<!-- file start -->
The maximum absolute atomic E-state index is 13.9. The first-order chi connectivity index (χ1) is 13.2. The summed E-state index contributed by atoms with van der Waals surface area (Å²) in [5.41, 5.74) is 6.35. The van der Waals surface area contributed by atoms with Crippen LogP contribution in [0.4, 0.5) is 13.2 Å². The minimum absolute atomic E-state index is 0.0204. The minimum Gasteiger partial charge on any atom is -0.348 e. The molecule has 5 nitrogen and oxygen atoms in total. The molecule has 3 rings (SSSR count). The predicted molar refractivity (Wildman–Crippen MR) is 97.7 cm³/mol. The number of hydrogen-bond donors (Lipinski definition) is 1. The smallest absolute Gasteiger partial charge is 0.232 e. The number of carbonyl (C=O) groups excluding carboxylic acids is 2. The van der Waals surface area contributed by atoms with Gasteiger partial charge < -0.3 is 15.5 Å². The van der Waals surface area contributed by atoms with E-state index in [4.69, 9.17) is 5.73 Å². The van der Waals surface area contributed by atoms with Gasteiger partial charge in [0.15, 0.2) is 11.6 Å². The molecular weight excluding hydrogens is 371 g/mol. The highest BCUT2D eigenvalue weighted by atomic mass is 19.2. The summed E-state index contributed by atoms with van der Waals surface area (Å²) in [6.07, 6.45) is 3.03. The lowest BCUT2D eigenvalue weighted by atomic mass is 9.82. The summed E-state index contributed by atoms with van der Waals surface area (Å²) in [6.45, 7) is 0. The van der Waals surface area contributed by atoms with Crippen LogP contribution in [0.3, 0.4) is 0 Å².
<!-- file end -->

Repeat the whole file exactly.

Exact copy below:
The maximum absolute atomic E-state index is 13.9. The first-order chi connectivity index (χ1) is 13.2. The summed E-state index contributed by atoms with van der Waals surface area (Å²) in [5.41, 5.74) is 6.35. The van der Waals surface area contributed by atoms with Crippen LogP contribution in [0.4, 0.5) is 13.2 Å². The minimum absolute atomic E-state index is 0.0204. The minimum Gasteiger partial charge on any atom is -0.348 e. The molecule has 5 nitrogen and oxygen atoms in total. The molecule has 3 rings (SSSR count). The predicted molar refractivity (Wildman–Crippen MR) is 97.7 cm³/mol. The number of hydrogen-bond donors (Lipinski definition) is 1. The smallest absolute Gasteiger partial charge is 0.232 e. The number of carbonyl (C=O) groups excluding carboxylic acids is 2. The van der Waals surface area contributed by atoms with Gasteiger partial charge < -0.3 is 15.5 Å². The van der Waals surface area contributed by atoms with E-state index in [4.69, 9.17) is 5.73 Å². The van der Waals surface area contributed by atoms with Gasteiger partial charge in [0.15, 0.2) is 11.6 Å². The molecular weight excluding hydrogens is 371 g/mol. The highest BCUT2D eigenvalue weighted by atomic mass is 19.2. The summed E-state index contributed by atoms with van der Waals surface area (Å²) in [6.07, 6.45) is 3.03. The lowest BCUT2D eigenvalue weighted by atomic mass is 9.82. The summed E-state index contributed by atoms with van der Waals surface area (Å²) in [6.45, 7) is 0. The van der Waals surface area contributed by atoms with Crippen LogP contribution in [0.3, 0.4) is 0 Å².